At its hardware event in New York today, Google took the wraps off the Pixel Slate, the company's first tablet running Chrome OS. We knew a lot about it already, but now it's official: it's got a 3:2 aspect ratio screen, a fingerprint scanner in the power button, and optional accessories like a detachable keyboard cover and capacitive stylus. It'll be available later this year starting at $599.
The base model with an Intel Celeron processor, four gigs of RAM and 32 gigs internal storage starts at $599. You can spec it up all the way to a Core i7, 16 GB of RAM, and 256 gigs storage space, but that top-shelf model will cost you — it's $1599, without the folio cover or stylus. To take a tiny bit of the sting out of those prices, the Pixel Slate comes with three free months of YouTube TV.
The optional stylus is $99, and the keyboard cover will run you another $199. The keyboard is interesting in that it has rounded keys, a divisive design decision — personally, I'm a fan. Those keys are also backlit, which is pretty slick for a detachable cover. It's "infinitely adjustable" and can be set to any angle. There's no battery, but it pairs by simply snapping to the bottom of the Slate.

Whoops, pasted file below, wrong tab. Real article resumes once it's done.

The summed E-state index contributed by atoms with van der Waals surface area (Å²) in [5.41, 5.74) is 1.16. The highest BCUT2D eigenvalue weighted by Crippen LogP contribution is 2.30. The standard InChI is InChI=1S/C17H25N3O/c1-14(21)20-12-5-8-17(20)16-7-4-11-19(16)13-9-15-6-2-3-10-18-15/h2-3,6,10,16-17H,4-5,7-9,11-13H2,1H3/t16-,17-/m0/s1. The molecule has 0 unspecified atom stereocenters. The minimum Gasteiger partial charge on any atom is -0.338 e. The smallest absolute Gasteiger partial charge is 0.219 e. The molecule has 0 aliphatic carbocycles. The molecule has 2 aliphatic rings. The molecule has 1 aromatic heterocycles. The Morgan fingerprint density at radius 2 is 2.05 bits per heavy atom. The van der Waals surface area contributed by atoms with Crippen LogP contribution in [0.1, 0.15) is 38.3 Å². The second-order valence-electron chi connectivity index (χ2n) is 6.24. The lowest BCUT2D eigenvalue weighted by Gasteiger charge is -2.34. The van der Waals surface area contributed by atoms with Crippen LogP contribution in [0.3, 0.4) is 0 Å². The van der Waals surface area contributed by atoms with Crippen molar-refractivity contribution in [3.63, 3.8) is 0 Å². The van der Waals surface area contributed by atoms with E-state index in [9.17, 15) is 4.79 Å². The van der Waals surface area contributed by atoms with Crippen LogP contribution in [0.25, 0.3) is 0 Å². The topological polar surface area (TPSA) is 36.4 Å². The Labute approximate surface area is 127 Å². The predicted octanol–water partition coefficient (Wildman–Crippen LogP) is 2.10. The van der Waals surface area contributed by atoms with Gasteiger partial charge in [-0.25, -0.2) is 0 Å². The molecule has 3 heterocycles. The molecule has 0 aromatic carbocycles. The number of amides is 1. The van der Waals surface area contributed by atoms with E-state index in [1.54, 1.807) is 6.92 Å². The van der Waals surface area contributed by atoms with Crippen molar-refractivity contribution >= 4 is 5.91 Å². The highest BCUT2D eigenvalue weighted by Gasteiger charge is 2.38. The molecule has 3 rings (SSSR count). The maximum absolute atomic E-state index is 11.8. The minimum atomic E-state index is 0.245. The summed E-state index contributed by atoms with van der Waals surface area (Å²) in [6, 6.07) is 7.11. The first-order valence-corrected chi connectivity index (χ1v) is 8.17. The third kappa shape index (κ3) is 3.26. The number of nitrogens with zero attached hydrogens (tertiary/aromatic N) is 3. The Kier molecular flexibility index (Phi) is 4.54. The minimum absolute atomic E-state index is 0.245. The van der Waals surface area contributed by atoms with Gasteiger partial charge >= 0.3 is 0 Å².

The 12.3-inch LCD screen (a Molecular Display™ in Google parlance) clocks in at 3,000 by 2,000 pixels, which works out to 293 pixels per inch. It also sports stereo front-facing speakers for a robust media experience. Both front and back cameras are eight-megapixel, and the front shooter is wide angle. Those cameras borrow some AI tricks from other Pixel shooters, like single-lens portrait mode. It's got two USB-C ports, but no 3.5-millimeter headphone jack. At 1.2 pounds, the tablet is certainly hefty, but it packs a 48 watt-hour battery.
Unfortunately, there's no release date just yet — we only know it's due before the end of the year. You can find more information on the Google Store.